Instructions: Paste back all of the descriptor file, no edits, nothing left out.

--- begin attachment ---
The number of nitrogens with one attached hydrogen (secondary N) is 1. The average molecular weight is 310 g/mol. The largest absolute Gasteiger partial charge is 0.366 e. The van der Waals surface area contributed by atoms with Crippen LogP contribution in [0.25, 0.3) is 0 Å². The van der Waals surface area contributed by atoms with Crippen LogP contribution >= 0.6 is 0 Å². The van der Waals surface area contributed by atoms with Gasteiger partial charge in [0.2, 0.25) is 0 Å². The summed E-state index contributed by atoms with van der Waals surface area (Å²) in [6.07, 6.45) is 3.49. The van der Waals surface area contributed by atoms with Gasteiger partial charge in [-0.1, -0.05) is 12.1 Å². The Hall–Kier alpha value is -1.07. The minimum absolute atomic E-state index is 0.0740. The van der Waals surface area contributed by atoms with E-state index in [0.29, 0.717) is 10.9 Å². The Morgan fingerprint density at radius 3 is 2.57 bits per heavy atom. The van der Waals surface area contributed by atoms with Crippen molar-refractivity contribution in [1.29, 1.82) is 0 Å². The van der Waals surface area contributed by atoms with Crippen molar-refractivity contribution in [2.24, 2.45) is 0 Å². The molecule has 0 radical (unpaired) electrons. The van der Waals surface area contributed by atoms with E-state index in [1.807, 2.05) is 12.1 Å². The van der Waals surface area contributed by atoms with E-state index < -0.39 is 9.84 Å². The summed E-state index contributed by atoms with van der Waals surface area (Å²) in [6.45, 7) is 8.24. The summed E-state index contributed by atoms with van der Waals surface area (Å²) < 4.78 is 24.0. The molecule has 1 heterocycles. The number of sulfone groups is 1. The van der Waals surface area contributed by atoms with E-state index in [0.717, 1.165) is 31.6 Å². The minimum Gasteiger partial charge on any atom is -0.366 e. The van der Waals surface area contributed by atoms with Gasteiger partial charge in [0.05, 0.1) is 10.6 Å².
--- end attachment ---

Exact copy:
The number of nitrogens with one attached hydrogen (secondary N) is 1. The average molecular weight is 310 g/mol. The largest absolute Gasteiger partial charge is 0.366 e. The van der Waals surface area contributed by atoms with Crippen LogP contribution in [0.25, 0.3) is 0 Å². The van der Waals surface area contributed by atoms with Crippen LogP contribution >= 0.6 is 0 Å². The van der Waals surface area contributed by atoms with Gasteiger partial charge in [0.2, 0.25) is 0 Å². The summed E-state index contributed by atoms with van der Waals surface area (Å²) in [6.07, 6.45) is 3.49. The van der Waals surface area contributed by atoms with Gasteiger partial charge in [-0.1, -0.05) is 12.1 Å². The Hall–Kier alpha value is -1.07. The minimum absolute atomic E-state index is 0.0740. The van der Waals surface area contributed by atoms with E-state index in [0.29, 0.717) is 10.9 Å². The Morgan fingerprint density at radius 3 is 2.57 bits per heavy atom. The van der Waals surface area contributed by atoms with Crippen molar-refractivity contribution in [1.29, 1.82) is 0 Å². The van der Waals surface area contributed by atoms with Crippen molar-refractivity contribution in [2.24, 2.45) is 0 Å². The molecule has 0 radical (unpaired) electrons. The van der Waals surface area contributed by atoms with E-state index in [1.807, 2.05) is 12.1 Å². The van der Waals surface area contributed by atoms with E-state index < -0.39 is 9.84 Å². The summed E-state index contributed by atoms with van der Waals surface area (Å²) in [6.45, 7) is 8.24. The summed E-state index contributed by atoms with van der Waals surface area (Å²) < 4.78 is 24.0. The molecule has 1 heterocycles. The number of sulfone groups is 1. The van der Waals surface area contributed by atoms with E-state index in [0.717, 1.165) is 31.6 Å². The minimum Gasteiger partial charge on any atom is -0.366 e. The van der Waals surface area contributed by atoms with Gasteiger partial charge in [0.05, 0.1) is 10.6 Å².